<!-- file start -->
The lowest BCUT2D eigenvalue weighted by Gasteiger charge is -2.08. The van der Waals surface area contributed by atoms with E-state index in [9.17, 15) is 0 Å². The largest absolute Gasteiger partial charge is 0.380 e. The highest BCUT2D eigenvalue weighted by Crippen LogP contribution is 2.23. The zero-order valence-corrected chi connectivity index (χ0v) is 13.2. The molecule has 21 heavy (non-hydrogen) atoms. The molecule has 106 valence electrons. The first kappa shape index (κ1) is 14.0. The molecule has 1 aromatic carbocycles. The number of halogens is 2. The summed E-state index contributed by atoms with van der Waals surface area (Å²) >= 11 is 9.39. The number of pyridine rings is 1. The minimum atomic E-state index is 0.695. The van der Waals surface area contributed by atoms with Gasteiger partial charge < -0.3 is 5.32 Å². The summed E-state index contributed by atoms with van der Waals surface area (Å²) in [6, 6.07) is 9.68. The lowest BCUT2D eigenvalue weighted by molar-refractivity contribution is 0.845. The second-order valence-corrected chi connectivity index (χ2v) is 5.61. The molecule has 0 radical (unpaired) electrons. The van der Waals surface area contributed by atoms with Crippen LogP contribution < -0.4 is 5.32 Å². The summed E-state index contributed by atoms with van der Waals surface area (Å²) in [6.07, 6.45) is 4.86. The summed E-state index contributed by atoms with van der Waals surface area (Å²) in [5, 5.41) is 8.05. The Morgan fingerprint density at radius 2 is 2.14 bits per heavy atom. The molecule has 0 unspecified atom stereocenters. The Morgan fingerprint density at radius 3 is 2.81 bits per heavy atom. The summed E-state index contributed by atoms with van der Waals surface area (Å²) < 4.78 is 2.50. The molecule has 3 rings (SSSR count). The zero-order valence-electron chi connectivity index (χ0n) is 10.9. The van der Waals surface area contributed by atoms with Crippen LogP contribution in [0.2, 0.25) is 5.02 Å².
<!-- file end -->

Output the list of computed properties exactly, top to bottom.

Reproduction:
The lowest BCUT2D eigenvalue weighted by Gasteiger charge is -2.08. The van der Waals surface area contributed by atoms with E-state index in [9.17, 15) is 0 Å². The largest absolute Gasteiger partial charge is 0.380 e. The highest BCUT2D eigenvalue weighted by Crippen LogP contribution is 2.23. The zero-order valence-corrected chi connectivity index (χ0v) is 13.2. The molecule has 21 heavy (non-hydrogen) atoms. The molecule has 106 valence electrons. The first kappa shape index (κ1) is 14.0. The molecule has 1 aromatic carbocycles. The number of halogens is 2. The summed E-state index contributed by atoms with van der Waals surface area (Å²) >= 11 is 9.39. The number of pyridine rings is 1. The minimum atomic E-state index is 0.695. The van der Waals surface area contributed by atoms with Gasteiger partial charge < -0.3 is 5.32 Å². The summed E-state index contributed by atoms with van der Waals surface area (Å²) in [6, 6.07) is 9.68. The lowest BCUT2D eigenvalue weighted by molar-refractivity contribution is 0.845. The second-order valence-corrected chi connectivity index (χ2v) is 5.61. The molecule has 0 radical (unpaired) electrons. The van der Waals surface area contributed by atoms with Crippen LogP contribution < -0.4 is 5.32 Å². The summed E-state index contributed by atoms with van der Waals surface area (Å²) in [6.07, 6.45) is 4.86. The summed E-state index contributed by atoms with van der Waals surface area (Å²) in [5, 5.41) is 8.05. The Morgan fingerprint density at radius 2 is 2.14 bits per heavy atom. The molecule has 0 unspecified atom stereocenters. The Morgan fingerprint density at radius 3 is 2.81 bits per heavy atom. The summed E-state index contributed by atoms with van der Waals surface area (Å²) < 4.78 is 2.50. The molecule has 3 rings (SSSR count). The zero-order valence-electron chi connectivity index (χ0n) is 10.9. The van der Waals surface area contributed by atoms with Crippen LogP contribution in [0.2, 0.25) is 5.02 Å².